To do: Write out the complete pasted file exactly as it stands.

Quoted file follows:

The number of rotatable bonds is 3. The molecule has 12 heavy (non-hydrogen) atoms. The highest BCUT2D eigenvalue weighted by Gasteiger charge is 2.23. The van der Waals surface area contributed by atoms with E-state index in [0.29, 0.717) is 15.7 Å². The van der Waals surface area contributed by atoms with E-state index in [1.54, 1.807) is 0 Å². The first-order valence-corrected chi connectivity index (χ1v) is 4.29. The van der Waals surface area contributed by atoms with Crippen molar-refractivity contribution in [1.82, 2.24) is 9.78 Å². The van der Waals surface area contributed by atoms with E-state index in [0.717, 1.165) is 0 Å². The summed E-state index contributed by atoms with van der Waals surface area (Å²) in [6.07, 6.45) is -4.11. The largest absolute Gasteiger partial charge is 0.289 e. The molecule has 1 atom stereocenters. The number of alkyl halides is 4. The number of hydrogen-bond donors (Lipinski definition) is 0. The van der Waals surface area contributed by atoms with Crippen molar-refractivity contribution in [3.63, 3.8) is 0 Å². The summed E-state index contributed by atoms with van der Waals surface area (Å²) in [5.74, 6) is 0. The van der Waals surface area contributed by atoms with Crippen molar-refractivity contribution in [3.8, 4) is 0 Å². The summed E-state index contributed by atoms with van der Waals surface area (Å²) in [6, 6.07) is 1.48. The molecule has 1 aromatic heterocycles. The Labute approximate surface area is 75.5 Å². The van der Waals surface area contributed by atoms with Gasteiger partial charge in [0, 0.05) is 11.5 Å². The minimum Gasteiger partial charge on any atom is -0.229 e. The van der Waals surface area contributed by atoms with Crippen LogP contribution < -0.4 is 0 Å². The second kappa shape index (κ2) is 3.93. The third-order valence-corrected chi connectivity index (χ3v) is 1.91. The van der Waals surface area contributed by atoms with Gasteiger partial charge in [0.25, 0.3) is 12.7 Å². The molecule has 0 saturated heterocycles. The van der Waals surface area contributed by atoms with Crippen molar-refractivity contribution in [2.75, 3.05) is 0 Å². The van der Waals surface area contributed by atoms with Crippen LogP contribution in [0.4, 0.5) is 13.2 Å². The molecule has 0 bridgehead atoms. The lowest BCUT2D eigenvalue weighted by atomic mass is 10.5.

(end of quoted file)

The number of rotatable bonds is 3. The molecule has 12 heavy (non-hydrogen) atoms. The highest BCUT2D eigenvalue weighted by Gasteiger charge is 2.23. The van der Waals surface area contributed by atoms with E-state index in [0.29, 0.717) is 15.7 Å². The van der Waals surface area contributed by atoms with E-state index in [1.54, 1.807) is 0 Å². The first-order valence-corrected chi connectivity index (χ1v) is 4.29. The van der Waals surface area contributed by atoms with Crippen molar-refractivity contribution in [1.82, 2.24) is 9.78 Å². The van der Waals surface area contributed by atoms with E-state index in [0.717, 1.165) is 0 Å². The summed E-state index contributed by atoms with van der Waals surface area (Å²) in [6.07, 6.45) is -4.11. The largest absolute Gasteiger partial charge is 0.289 e. The molecule has 1 atom stereocenters. The number of alkyl halides is 4. The number of hydrogen-bond donors (Lipinski definition) is 0. The van der Waals surface area contributed by atoms with Crippen molar-refractivity contribution in [3.63, 3.8) is 0 Å². The summed E-state index contributed by atoms with van der Waals surface area (Å²) in [5.74, 6) is 0. The van der Waals surface area contributed by atoms with Crippen molar-refractivity contribution in [3.8, 4) is 0 Å². The summed E-state index contributed by atoms with van der Waals surface area (Å²) in [6, 6.07) is 1.48. The molecule has 1 aromatic heterocycles. The Labute approximate surface area is 75.5 Å². The van der Waals surface area contributed by atoms with Gasteiger partial charge in [0, 0.05) is 11.5 Å². The minimum Gasteiger partial charge on any atom is -0.229 e. The van der Waals surface area contributed by atoms with Crippen LogP contribution < -0.4 is 0 Å². The second kappa shape index (κ2) is 3.93. The third-order valence-corrected chi connectivity index (χ3v) is 1.91. The van der Waals surface area contributed by atoms with Gasteiger partial charge in [0.25, 0.3) is 12.7 Å². The molecule has 0 saturated heterocycles. The van der Waals surface area contributed by atoms with Crippen molar-refractivity contribution in [2.75, 3.05) is 0 Å². The van der Waals surface area contributed by atoms with Crippen LogP contribution in [0.4, 0.5) is 13.2 Å². The molecule has 0 bridgehead atoms. The lowest BCUT2D eigenvalue weighted by atomic mass is 10.5.